It would really be helpful in understanding the situation if they actually released any information as to why this change was necessary. Is it the music industry trying to squeeze more money out of them or a corporate decision from CBS? Also what is the money going to be used for? Is it going to fill the pockets of the label owners or the actual musicians?

Sorting out the issues with the radio service and the usually meager content first wouldn’t have been a bad idea either. People are a lot more likely to pay for something that’s actually worth it.

Apple's September event

This latest Apple event was rumored to be a big deal, to the extent that even Apple representatives had been spreading the word: pay attention because we unveil hot stuff.

I suspect some will be dissatisfied with the actual event.

So what exactly was released? In a nutshell Apple updated almost the entire iPod lineup, including cosmetic and under-the-hood changes. They reverted the nano back to the 2nd generation tall look. (I have always been suspecting that the square design was a bit of a fiasco, since my own tall black nano have always felt naturally fitting into my palm.) The iPod touch got the look and feel of the new iPhone, along with its new features, including some really cool-looking games.

This all was more or less predicted.

The envisioned iTunes 8 changes have also made it into the release: HD TV shows are a logical step up (too bad most of us humans don’t live in the US…) and the new visualisation was a surprise to only a few.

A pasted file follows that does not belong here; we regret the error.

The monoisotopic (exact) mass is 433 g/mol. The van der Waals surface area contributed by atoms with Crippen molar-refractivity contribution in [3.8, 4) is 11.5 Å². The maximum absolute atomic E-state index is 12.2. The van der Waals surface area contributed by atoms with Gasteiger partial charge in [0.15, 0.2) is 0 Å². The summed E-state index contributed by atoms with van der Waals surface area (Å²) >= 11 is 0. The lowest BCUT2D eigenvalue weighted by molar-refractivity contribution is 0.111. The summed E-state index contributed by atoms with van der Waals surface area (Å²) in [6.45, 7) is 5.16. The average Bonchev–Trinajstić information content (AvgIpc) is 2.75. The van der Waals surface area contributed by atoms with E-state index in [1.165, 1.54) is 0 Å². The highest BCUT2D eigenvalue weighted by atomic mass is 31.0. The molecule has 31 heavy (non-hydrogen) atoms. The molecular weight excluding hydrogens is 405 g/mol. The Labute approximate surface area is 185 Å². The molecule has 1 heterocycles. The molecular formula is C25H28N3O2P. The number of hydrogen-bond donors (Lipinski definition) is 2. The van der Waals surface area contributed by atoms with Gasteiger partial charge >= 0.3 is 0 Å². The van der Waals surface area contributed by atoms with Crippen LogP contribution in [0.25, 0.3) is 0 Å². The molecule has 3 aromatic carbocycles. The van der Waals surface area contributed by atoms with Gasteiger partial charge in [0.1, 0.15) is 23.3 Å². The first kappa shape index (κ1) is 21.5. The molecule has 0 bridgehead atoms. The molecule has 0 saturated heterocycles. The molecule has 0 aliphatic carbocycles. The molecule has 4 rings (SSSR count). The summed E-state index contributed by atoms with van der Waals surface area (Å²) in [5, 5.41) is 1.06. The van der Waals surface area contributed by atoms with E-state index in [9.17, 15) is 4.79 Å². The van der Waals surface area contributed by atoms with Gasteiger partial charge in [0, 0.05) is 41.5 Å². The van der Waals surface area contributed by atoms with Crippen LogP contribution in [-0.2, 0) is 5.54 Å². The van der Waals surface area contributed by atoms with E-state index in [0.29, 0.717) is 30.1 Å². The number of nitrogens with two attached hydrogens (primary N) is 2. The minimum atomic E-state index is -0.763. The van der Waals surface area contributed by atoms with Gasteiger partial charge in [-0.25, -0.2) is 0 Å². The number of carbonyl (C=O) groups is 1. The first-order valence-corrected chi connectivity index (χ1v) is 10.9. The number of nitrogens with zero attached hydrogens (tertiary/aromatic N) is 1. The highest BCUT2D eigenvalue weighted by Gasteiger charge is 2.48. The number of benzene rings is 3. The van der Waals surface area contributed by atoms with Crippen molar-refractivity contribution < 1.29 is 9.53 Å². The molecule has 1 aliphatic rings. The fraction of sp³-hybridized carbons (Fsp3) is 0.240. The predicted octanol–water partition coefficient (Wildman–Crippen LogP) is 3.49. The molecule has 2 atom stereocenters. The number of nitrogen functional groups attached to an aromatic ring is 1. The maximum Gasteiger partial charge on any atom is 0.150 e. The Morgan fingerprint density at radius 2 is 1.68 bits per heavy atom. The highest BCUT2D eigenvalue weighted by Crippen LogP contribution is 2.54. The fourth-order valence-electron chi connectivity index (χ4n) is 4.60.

So what then is that aforementioned big deal?

In my opinion, behind all the rainbow-coloured magic, it’s the Genius Playlist. No, not the fact that it puts similar tracks in a playlist based on some algorithm. For us who knew about Pandora or Last.fm‘s recommendations this is old news. I believe the most important fact about this whole genius business is somewhat shrouded by the hype around the feature. Nevertheless, after updating their iTunes all those iTunes Music Store shoppers will turn on the Genius Playlists and will provide Apple with a sea of invaluable statistics about their listening habits.

After all for the new feature to work Apple gathers all the play counts, playlist orders and whatnot. Anonymous it may be, it’s still an extremely valuable asset to know all these. Up until now Apple could only bargain with studios and labels with their “retail” stats: who bought what? if they bought this did they buy that too? etc. Now they will have a whole new set of information: who listens to what? how often? I’m sure you can all come up with a dozen questions like that. Questions the answers for which, incidentally, most people in the music business would die to know. And since this data is continuously collected Apple will not only have a snapshot but will be able to deduct trends.

After all they are the largest music retailer in the US. Now imagine, they will have the listening statistics of all those people around the world who just use iTunes as a music player.